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Back to School | Helping students prepare emotionally

As students head back to class, they'll be dealing with a range of emotions. Here's how to help them prepare.

SAN ANTONIO — As a Student Teacher Assistant Network (STAN) Counselor for Northeast Independent School District, Kathy Johnson meets with students who've dealt with a range of emotions and experiences over the past year. 

Some students said they felt isolated during virtual learning while others were overwhelmed balancing school with working, and helping to care for their siblings. Many dealt with the loss of loved ones and the anxiety of coronavirus concerns. 

As the new school year begins, some of those circumstances will change, but many students will still need support; some, even more-so.

"I think we'll have some kids that are anxious. I think we'll have some kids that feel like they're far behind. There's gonna be kids now that are anxious about COVID again and not wearing masks," Johnson said. "And then we'll have kids wearing masks and not worry about that, and some kids may be feeling anxious because their families are anxious as well."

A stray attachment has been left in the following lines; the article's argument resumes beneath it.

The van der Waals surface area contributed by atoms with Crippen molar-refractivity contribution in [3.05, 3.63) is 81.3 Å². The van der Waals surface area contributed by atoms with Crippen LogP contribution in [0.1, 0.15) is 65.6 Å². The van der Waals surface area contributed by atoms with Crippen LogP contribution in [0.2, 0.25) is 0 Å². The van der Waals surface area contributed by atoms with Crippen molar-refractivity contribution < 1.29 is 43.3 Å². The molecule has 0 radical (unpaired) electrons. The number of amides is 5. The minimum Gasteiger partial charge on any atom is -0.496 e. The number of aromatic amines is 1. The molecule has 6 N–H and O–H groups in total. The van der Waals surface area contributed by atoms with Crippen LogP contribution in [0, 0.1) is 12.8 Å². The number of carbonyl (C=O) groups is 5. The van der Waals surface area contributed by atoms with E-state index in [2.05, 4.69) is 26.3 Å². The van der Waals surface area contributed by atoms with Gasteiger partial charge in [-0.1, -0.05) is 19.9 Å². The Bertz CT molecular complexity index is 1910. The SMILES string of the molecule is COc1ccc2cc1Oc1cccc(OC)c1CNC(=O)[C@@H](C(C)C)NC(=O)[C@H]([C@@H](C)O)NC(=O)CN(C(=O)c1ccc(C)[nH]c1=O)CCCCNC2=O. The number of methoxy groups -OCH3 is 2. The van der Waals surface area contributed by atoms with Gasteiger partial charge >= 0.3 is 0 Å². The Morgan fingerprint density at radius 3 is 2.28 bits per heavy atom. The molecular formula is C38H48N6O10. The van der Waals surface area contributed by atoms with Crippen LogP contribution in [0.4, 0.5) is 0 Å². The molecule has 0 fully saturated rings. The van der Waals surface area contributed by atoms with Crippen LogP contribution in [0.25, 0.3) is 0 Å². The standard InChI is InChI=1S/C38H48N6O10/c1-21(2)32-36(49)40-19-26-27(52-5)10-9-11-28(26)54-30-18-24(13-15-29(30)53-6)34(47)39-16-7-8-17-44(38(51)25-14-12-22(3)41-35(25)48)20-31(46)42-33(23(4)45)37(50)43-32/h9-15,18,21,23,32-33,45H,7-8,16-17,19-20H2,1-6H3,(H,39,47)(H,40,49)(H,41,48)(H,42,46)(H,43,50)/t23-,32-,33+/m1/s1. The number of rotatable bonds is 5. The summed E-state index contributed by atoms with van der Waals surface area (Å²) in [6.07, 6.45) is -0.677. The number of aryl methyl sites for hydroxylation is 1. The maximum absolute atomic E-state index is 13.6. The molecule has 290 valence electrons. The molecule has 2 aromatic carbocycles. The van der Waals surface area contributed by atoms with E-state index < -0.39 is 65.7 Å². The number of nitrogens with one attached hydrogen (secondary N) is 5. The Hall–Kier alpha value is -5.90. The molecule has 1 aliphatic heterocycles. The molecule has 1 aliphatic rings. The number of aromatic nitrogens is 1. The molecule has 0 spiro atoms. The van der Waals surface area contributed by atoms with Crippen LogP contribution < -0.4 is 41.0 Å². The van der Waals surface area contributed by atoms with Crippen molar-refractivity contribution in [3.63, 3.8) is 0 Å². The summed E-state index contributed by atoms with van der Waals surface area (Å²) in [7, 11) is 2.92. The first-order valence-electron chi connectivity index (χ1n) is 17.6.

Johnson recommends starting conversations about going back to school early, regardless of grade level. Work students back into their sleep routines, and ask them how they're doing. Bring them to visit their school and classroom, if possible, before the school year starts. Finally, make sure they know it's okay to be nervous, and be aware of your own emotions, too.

"Some parents may feel anxious as well," Johnson said. "Don't let your anxiety trickle down to your kids, your students, cause they'll feed off you. And just be as positive as possible. Check in with them -- 'How are you feeling about going back, scale of 1-10, how nervous are you?' And if they say 10, think about, 'What can we do to make you feel better?' Maybe go up to the school for that."

She told KENS 5, "Talking to your child, find out what they're worried about, write it down and make a plan. But the big thing is talk to your school counselor. We know, we know what to do and we'll take baby steps to get them back to school."

Hear more of Johnson's advice here:

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